By Megan Hockenbury on October 25, 2018
For students in the process of selecting and applying to colleges, it’s important to be aware of certain opportunities that aren't well publicized and aren't captured by the typical size-type-location selection criteria. Within the larger scope of colleges and universities, there are two unique college experiences you might want to consider - Honors Colleges and Residential Colleges. Honors colleges focus on the needs of the most academically motivated students whereas residential colleges focus on creating smaller communities among students and faculty. Each provides a more personalized, intimate college experience that might drastically alter your perception of fit within a university offering such programs.
What They Are and Their Benefits: Honors colleges are distinct entities within a larger university that are designed to provide academically motivated students with the more personalized experiences and faculty access one might find at a smaller, private college. Unlike honors programs, honors colleges have separate organizational structures, dedicated resources, and the authority to act independently, usually under the leadership of their own dean. Students in an honors college typically enjoy special benefits such as smaller class sizes, priority registration for courses, support for research opportunities, and separate freshmen housing. They might also receive greater access to scholarships and other financial resources.
Issues to Consider: Because focus is placed more intently on academics, students in an honors college might find it more difficult to keep up with extracurricular activities.
How To Apply: The process for gaining admission to honors colleges vary. Some require students to specifically apply for admission to the honors college, often with additional essays, but most invite applicants based on their high school academic achievement and standardized test scores. Students applying to an honors college might need to submit applications earlier than regular decision deadlines.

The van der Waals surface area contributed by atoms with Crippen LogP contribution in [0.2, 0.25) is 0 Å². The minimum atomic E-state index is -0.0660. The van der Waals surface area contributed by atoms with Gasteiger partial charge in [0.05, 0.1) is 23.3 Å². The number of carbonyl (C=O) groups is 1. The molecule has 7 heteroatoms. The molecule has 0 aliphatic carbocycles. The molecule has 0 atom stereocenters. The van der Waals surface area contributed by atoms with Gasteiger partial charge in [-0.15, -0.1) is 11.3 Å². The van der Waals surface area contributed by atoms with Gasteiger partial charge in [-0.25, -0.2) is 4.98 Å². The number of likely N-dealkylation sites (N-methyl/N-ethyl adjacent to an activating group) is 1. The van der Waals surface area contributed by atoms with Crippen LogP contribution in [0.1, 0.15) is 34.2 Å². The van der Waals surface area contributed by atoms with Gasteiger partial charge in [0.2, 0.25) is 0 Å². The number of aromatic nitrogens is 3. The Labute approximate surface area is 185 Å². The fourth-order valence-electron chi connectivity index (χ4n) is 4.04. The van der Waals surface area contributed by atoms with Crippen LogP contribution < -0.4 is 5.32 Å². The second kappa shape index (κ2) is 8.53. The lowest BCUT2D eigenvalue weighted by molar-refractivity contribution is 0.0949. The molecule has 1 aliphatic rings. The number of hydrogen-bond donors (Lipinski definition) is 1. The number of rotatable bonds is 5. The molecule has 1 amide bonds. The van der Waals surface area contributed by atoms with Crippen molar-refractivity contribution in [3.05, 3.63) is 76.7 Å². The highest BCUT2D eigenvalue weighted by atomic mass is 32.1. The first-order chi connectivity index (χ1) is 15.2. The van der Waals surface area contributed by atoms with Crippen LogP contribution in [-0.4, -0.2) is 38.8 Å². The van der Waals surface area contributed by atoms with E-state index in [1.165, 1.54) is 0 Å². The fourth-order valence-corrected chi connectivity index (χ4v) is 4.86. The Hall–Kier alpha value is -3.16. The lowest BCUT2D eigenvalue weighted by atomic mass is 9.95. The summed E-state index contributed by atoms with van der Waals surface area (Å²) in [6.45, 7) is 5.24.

What They Are and Their Benefits: Residential colleges are divisions of a university that provide a more intimate community experience. Students of a residential college often live together (at least for one or two years), attend classes together, and share meals with each other and their faculty. While some honors colleges might also include a similar residential experience, students of a residential college need not take advanced courses or related majors. In fact, many residential colleges specifically group cross-sections of students to enhance diversity. The more intimate cohabitation experience of residential colleges provides students greater familiarity with faculty (some residential colleges have students integrate what they’re learning in the classroom with personal and social growth) and engender the development of stronger support networks.
Issues to Consider: An important consideration for students looking for more challenging academics is that classes taken by students within residential colleges are not necessarily honors classes - more focus is put on building a tight community among students and faculty.
While the exhaustive research into finding that "perfect fit" college can be overwhelming, it is important to recognize and understand the opportunities Honors Colleges and Residential Colleges provide. Both offer students unique college experiences and important networking opportunities that will help them find success in college and throughout their futures.